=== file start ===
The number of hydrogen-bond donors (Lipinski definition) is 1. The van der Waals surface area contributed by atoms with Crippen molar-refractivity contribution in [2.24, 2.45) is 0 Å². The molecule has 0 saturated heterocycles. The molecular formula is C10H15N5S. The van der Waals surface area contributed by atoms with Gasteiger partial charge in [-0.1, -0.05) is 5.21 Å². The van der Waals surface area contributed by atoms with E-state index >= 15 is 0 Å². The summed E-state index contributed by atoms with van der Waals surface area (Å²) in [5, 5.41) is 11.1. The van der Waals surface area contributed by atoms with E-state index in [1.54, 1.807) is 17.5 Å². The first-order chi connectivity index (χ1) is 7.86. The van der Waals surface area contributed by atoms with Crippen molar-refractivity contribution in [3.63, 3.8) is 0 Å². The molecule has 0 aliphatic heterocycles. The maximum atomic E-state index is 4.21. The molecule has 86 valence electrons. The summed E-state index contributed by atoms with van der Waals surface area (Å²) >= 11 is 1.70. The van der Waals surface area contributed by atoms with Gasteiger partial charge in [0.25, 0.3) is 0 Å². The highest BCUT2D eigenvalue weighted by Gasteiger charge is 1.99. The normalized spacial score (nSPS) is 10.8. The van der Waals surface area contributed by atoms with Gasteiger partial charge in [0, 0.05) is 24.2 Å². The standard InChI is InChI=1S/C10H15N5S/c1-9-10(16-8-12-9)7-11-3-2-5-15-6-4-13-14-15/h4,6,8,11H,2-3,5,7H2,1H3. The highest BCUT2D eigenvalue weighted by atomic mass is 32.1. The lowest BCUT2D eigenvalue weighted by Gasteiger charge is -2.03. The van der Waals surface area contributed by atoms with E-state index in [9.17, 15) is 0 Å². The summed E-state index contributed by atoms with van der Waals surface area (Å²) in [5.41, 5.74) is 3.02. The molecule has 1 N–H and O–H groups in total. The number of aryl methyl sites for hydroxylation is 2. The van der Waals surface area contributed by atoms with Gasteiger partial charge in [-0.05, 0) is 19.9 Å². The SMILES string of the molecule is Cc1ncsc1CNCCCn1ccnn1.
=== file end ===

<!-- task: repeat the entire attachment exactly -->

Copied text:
The number of hydrogen-bond donors (Lipinski definition) is 1. The van der Waals surface area contributed by atoms with Crippen molar-refractivity contribution in [2.24, 2.45) is 0 Å². The molecule has 0 saturated heterocycles. The molecular formula is C10H15N5S. The van der Waals surface area contributed by atoms with Gasteiger partial charge in [-0.1, -0.05) is 5.21 Å². The van der Waals surface area contributed by atoms with E-state index >= 15 is 0 Å². The summed E-state index contributed by atoms with van der Waals surface area (Å²) in [5, 5.41) is 11.1. The van der Waals surface area contributed by atoms with E-state index in [1.54, 1.807) is 17.5 Å². The first-order chi connectivity index (χ1) is 7.86. The van der Waals surface area contributed by atoms with Crippen molar-refractivity contribution in [3.63, 3.8) is 0 Å². The molecule has 0 aliphatic heterocycles. The maximum atomic E-state index is 4.21. The molecule has 86 valence electrons. The summed E-state index contributed by atoms with van der Waals surface area (Å²) >= 11 is 1.70. The van der Waals surface area contributed by atoms with Gasteiger partial charge in [0.25, 0.3) is 0 Å². The highest BCUT2D eigenvalue weighted by Gasteiger charge is 1.99. The normalized spacial score (nSPS) is 10.8. The van der Waals surface area contributed by atoms with Gasteiger partial charge in [0, 0.05) is 24.2 Å². The standard InChI is InChI=1S/C10H15N5S/c1-9-10(16-8-12-9)7-11-3-2-5-15-6-4-13-14-15/h4,6,8,11H,2-3,5,7H2,1H3. The highest BCUT2D eigenvalue weighted by atomic mass is 32.1. The lowest BCUT2D eigenvalue weighted by Gasteiger charge is -2.03. The van der Waals surface area contributed by atoms with E-state index in [9.17, 15) is 0 Å². The summed E-state index contributed by atoms with van der Waals surface area (Å²) in [5.41, 5.74) is 3.02. The molecule has 1 N–H and O–H groups in total. The number of aryl methyl sites for hydroxylation is 2. The van der Waals surface area contributed by atoms with Gasteiger partial charge in [-0.05, 0) is 19.9 Å². The SMILES string of the molecule is Cc1ncsc1CNCCCn1ccnn1.